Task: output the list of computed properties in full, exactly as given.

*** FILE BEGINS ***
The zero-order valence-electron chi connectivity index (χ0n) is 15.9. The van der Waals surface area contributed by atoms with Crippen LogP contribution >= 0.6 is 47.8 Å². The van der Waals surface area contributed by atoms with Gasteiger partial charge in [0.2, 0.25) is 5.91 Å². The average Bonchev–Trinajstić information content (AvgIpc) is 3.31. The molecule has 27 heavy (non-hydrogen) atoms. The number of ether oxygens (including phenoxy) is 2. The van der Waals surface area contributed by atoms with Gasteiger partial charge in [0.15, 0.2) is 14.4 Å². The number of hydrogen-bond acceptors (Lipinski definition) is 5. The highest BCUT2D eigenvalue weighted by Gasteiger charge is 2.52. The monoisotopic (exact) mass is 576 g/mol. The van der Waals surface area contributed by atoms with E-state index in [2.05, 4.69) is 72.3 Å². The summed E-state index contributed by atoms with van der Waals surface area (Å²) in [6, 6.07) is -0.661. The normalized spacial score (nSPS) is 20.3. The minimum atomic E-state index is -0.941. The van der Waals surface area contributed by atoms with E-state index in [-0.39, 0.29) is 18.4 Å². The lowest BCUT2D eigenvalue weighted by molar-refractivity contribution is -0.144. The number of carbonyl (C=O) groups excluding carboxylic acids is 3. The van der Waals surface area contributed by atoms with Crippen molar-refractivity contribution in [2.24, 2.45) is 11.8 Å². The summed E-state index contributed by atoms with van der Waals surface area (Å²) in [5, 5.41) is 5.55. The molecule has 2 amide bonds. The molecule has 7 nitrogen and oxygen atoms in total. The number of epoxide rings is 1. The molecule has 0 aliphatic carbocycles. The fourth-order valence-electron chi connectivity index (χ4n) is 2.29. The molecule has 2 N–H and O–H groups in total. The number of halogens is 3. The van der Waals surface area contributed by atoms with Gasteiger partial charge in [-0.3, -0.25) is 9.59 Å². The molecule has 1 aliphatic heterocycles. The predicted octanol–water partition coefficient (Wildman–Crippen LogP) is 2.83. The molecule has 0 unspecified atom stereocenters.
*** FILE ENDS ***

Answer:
The zero-order valence-electron chi connectivity index (χ0n) is 15.9. The van der Waals surface area contributed by atoms with Crippen LogP contribution >= 0.6 is 47.8 Å². The van der Waals surface area contributed by atoms with Gasteiger partial charge in [0.2, 0.25) is 5.91 Å². The average Bonchev–Trinajstić information content (AvgIpc) is 3.31. The molecule has 27 heavy (non-hydrogen) atoms. The number of ether oxygens (including phenoxy) is 2. The van der Waals surface area contributed by atoms with Gasteiger partial charge in [0.15, 0.2) is 14.4 Å². The number of hydrogen-bond acceptors (Lipinski definition) is 5. The highest BCUT2D eigenvalue weighted by Gasteiger charge is 2.52. The monoisotopic (exact) mass is 576 g/mol. The van der Waals surface area contributed by atoms with E-state index in [2.05, 4.69) is 72.3 Å². The summed E-state index contributed by atoms with van der Waals surface area (Å²) in [6, 6.07) is -0.661. The normalized spacial score (nSPS) is 20.3. The minimum atomic E-state index is -0.941. The van der Waals surface area contributed by atoms with E-state index in [-0.39, 0.29) is 18.4 Å². The lowest BCUT2D eigenvalue weighted by molar-refractivity contribution is -0.144. The number of carbonyl (C=O) groups excluding carboxylic acids is 3. The van der Waals surface area contributed by atoms with Crippen molar-refractivity contribution in [2.24, 2.45) is 11.8 Å². The summed E-state index contributed by atoms with van der Waals surface area (Å²) in [5, 5.41) is 5.55. The molecule has 2 amide bonds. The molecule has 7 nitrogen and oxygen atoms in total. The number of epoxide rings is 1. The molecule has 0 aliphatic carbocycles. The fourth-order valence-electron chi connectivity index (χ4n) is 2.29. The molecule has 2 N–H and O–H groups in total. The number of halogens is 3. The van der Waals surface area contributed by atoms with Gasteiger partial charge in [-0.3, -0.25) is 9.59 Å². The molecule has 1 aliphatic heterocycles. The predicted octanol–water partition coefficient (Wildman–Crippen LogP) is 2.83. The molecule has 0 unspecified atom stereocenters.